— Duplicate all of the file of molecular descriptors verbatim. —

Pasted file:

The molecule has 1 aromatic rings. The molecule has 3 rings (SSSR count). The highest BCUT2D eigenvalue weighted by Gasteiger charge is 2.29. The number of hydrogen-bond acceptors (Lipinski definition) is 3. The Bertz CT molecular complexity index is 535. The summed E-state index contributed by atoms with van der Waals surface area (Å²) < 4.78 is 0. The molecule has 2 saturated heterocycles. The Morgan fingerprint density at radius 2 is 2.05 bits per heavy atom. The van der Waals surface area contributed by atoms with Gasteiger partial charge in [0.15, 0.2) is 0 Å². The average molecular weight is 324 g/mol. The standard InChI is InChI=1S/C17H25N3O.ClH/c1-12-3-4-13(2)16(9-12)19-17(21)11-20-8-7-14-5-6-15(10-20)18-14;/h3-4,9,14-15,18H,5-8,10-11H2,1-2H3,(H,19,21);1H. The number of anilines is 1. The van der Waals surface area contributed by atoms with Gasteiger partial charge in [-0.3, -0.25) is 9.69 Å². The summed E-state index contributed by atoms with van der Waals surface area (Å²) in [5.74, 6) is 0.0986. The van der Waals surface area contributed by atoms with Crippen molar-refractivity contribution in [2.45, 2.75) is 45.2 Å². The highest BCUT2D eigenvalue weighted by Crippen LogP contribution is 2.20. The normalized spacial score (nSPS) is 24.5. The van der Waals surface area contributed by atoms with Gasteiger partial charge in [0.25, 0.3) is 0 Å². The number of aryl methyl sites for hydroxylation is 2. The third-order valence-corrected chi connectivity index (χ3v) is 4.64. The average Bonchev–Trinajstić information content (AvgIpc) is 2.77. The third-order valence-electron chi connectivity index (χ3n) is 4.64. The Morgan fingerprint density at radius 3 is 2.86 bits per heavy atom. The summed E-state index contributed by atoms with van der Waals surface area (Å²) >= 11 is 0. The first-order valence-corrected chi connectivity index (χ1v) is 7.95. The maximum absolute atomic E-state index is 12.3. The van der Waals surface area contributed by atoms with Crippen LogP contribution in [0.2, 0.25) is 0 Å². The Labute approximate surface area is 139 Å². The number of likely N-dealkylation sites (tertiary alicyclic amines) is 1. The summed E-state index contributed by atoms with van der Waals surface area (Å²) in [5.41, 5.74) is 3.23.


The molecule has 1 aromatic rings. The molecule has 3 rings (SSSR count). The highest BCUT2D eigenvalue weighted by Gasteiger charge is 2.29. The number of hydrogen-bond acceptors (Lipinski definition) is 3. The Bertz CT molecular complexity index is 535. The summed E-state index contributed by atoms with van der Waals surface area (Å²) < 4.78 is 0. The molecule has 2 saturated heterocycles. The Morgan fingerprint density at radius 2 is 2.05 bits per heavy atom. The van der Waals surface area contributed by atoms with Gasteiger partial charge in [0.15, 0.2) is 0 Å². The average molecular weight is 324 g/mol. The standard InChI is InChI=1S/C17H25N3O.ClH/c1-12-3-4-13(2)16(9-12)19-17(21)11-20-8-7-14-5-6-15(10-20)18-14;/h3-4,9,14-15,18H,5-8,10-11H2,1-2H3,(H,19,21);1H. The number of anilines is 1. The van der Waals surface area contributed by atoms with Gasteiger partial charge in [-0.3, -0.25) is 9.69 Å². The summed E-state index contributed by atoms with van der Waals surface area (Å²) in [5.74, 6) is 0.0986. The van der Waals surface area contributed by atoms with Crippen molar-refractivity contribution in [2.45, 2.75) is 45.2 Å². The highest BCUT2D eigenvalue weighted by Crippen LogP contribution is 2.20. The normalized spacial score (nSPS) is 24.5. The van der Waals surface area contributed by atoms with Gasteiger partial charge in [0.25, 0.3) is 0 Å². The number of aryl methyl sites for hydroxylation is 2. The third-order valence-corrected chi connectivity index (χ3v) is 4.64. The average Bonchev–Trinajstić information content (AvgIpc) is 2.77. The third-order valence-electron chi connectivity index (χ3n) is 4.64. The Morgan fingerprint density at radius 3 is 2.86 bits per heavy atom. The summed E-state index contributed by atoms with van der Waals surface area (Å²) >= 11 is 0. The first-order valence-corrected chi connectivity index (χ1v) is 7.95. The maximum absolute atomic E-state index is 12.3. The van der Waals surface area contributed by atoms with Crippen LogP contribution in [0.2, 0.25) is 0 Å². The Labute approximate surface area is 139 Å². The number of likely N-dealkylation sites (tertiary alicyclic amines) is 1. The summed E-state index contributed by atoms with van der Waals surface area (Å²) in [5.41, 5.74) is 3.23.